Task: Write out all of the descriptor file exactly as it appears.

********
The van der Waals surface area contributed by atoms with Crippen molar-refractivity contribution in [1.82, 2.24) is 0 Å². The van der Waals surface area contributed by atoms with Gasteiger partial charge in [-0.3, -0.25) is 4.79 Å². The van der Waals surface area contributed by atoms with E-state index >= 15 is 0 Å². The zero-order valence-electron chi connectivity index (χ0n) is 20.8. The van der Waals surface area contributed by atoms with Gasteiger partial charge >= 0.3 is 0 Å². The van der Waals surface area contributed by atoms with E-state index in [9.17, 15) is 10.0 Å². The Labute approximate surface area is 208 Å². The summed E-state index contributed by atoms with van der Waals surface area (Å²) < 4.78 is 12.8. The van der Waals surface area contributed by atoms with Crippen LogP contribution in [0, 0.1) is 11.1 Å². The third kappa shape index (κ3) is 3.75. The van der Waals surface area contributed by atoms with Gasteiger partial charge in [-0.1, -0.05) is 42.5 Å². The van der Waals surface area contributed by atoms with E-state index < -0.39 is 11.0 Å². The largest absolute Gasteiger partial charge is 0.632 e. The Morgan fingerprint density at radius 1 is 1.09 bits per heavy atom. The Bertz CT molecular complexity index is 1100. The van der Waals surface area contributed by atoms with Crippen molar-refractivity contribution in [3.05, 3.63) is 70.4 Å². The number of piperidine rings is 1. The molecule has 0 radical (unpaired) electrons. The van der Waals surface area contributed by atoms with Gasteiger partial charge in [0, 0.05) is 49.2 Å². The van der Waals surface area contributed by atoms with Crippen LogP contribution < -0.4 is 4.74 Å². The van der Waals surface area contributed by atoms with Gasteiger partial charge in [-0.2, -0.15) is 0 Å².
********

The van der Waals surface area contributed by atoms with Crippen molar-refractivity contribution in [1.82, 2.24) is 0 Å². The van der Waals surface area contributed by atoms with Gasteiger partial charge in [-0.3, -0.25) is 4.79 Å². The van der Waals surface area contributed by atoms with E-state index >= 15 is 0 Å². The zero-order valence-electron chi connectivity index (χ0n) is 20.8. The van der Waals surface area contributed by atoms with Gasteiger partial charge >= 0.3 is 0 Å². The van der Waals surface area contributed by atoms with E-state index in [9.17, 15) is 10.0 Å². The Labute approximate surface area is 208 Å². The summed E-state index contributed by atoms with van der Waals surface area (Å²) < 4.78 is 12.8. The van der Waals surface area contributed by atoms with Crippen LogP contribution in [0, 0.1) is 11.1 Å². The third kappa shape index (κ3) is 3.75. The van der Waals surface area contributed by atoms with Gasteiger partial charge in [-0.1, -0.05) is 42.5 Å². The van der Waals surface area contributed by atoms with E-state index < -0.39 is 11.0 Å². The largest absolute Gasteiger partial charge is 0.632 e. The Morgan fingerprint density at radius 1 is 1.09 bits per heavy atom. The Bertz CT molecular complexity index is 1100. The van der Waals surface area contributed by atoms with Crippen molar-refractivity contribution in [3.05, 3.63) is 70.4 Å². The number of piperidine rings is 1. The molecule has 0 radical (unpaired) electrons. The van der Waals surface area contributed by atoms with Gasteiger partial charge in [0, 0.05) is 49.2 Å². The van der Waals surface area contributed by atoms with Crippen LogP contribution < -0.4 is 4.74 Å². The van der Waals surface area contributed by atoms with Gasteiger partial charge in [-0.2, -0.15) is 0 Å².